Alcohol plays a significant role in many social events, gatherings, and even personal relaxation techniques. But when does casual drinking cross the line? And how can you tell when problematic drinking escalates to full-fledged alcoholism? Lakeside-Milam Recovery Centers aims to clarify these distinctions as part of our mission to educate and inform people about the realities of alcohol abuse.
Alcoholism: America’s Escalating Public Health Crisis
Alcoholism is undoubtedly the nation’s most pressing public health issue, and its implications only seem to be intensifying. Far from being a mere psychological or moral lapse, alcoholism is a genuine physical addiction. Sadly, while millions of Americans grapple with this disease every year, only a fraction of them actively pursue treatment.
One way to look at alcohol use is on a spectrum from problem drinkers to heavy drinkers and, finally, alcoholics.
- Problem drinkers may consume alcohol in ways or amounts that are harmful to themselves or others. However, they don’t necessarily drink regularly. They might experience adverse consequences such as DUIs or financial problems, but can adjust their drinking habits when provided with accurate information or given convincing reasons.
- Heavy drinkers regularly consume large quantities of alcohol, such as in binge drinking, but haven’t developed a dependence. While they may not show signs of physical addiction, consistent alcohol abuse can still harm their health and could lead them down the path of addiction.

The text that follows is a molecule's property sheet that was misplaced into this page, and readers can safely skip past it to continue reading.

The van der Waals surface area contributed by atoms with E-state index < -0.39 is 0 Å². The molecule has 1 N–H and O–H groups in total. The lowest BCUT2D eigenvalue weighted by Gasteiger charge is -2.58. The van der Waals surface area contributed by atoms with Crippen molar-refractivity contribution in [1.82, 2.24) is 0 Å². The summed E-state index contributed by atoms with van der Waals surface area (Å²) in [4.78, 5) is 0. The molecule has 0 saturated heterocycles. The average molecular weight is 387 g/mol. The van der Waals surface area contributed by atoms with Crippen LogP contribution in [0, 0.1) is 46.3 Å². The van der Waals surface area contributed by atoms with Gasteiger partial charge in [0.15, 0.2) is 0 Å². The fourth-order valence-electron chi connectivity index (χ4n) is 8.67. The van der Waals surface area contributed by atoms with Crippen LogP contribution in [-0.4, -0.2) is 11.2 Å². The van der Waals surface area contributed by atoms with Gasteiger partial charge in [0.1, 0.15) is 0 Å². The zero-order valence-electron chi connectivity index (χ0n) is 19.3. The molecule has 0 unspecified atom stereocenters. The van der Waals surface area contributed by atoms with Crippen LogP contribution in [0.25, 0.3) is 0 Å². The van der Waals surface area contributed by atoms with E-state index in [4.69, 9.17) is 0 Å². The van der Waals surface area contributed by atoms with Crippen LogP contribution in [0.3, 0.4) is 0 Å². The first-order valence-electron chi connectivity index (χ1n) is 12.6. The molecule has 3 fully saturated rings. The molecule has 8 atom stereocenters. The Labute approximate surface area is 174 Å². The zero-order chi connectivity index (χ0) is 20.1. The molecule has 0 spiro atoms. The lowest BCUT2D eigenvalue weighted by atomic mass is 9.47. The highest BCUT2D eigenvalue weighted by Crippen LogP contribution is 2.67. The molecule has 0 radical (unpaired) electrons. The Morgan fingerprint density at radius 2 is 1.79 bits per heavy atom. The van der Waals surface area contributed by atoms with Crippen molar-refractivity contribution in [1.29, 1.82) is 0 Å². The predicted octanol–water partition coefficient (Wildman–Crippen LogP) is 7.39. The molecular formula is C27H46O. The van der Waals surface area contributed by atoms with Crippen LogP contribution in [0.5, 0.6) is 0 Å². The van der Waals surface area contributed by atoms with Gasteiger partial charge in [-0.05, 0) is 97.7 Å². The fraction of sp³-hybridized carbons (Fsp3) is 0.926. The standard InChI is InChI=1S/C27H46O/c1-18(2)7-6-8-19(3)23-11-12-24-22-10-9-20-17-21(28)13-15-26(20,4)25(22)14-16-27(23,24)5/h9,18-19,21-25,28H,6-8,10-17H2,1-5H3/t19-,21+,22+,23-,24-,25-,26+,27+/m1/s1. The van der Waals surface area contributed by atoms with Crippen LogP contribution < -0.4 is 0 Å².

- Alcoholics have become physically and psychologically dependent on alcohol. The urge to drink is so strong that they find it challenging to overcome, even when it harms them or their loved ones. People with alcohol use disorder may want to quit drinking, but often cannot accomplish this goal without help due to the physical withdrawal symptoms they experience. They drink larger quantities over longer periods than intended and spend a lot of time obtaining, using, or recovering from alcohol.
The Path Forward: Recovery and Nutrition
Contrary to popular misconceptions, alcoholism isn’t something you can “snap out of” with enough willpower or psychotherapy. It requires comprehensive and holistic treatment, including nutritional therapy to help you restore your physical health and lack of internal equilibrium created by excessive alcohol consumption.
Furthermore, it’s crucial to understand that there is no “cure” for alcoholism. Recovered alcoholics cannot safely return to casual or social drinking. Since the risk of relapse remains significant, continued abstinence is the safest path.
One Phone Call Can Save Your Life
Recognizing the difference between being a problem drinker, a heavy drinker, and an alcoholic is vital. This awareness helps you redefine your relationship with alcohol and informs the necessary steps for recovery. At Lakeside-Milam Recovery Centers, we’re here to provide the guidance, support, and expertise you need to embark on this journey. When you call our admissions team, you will get answers to all your pressing questions and learn what getting help looks like. Talk to someone who cares today.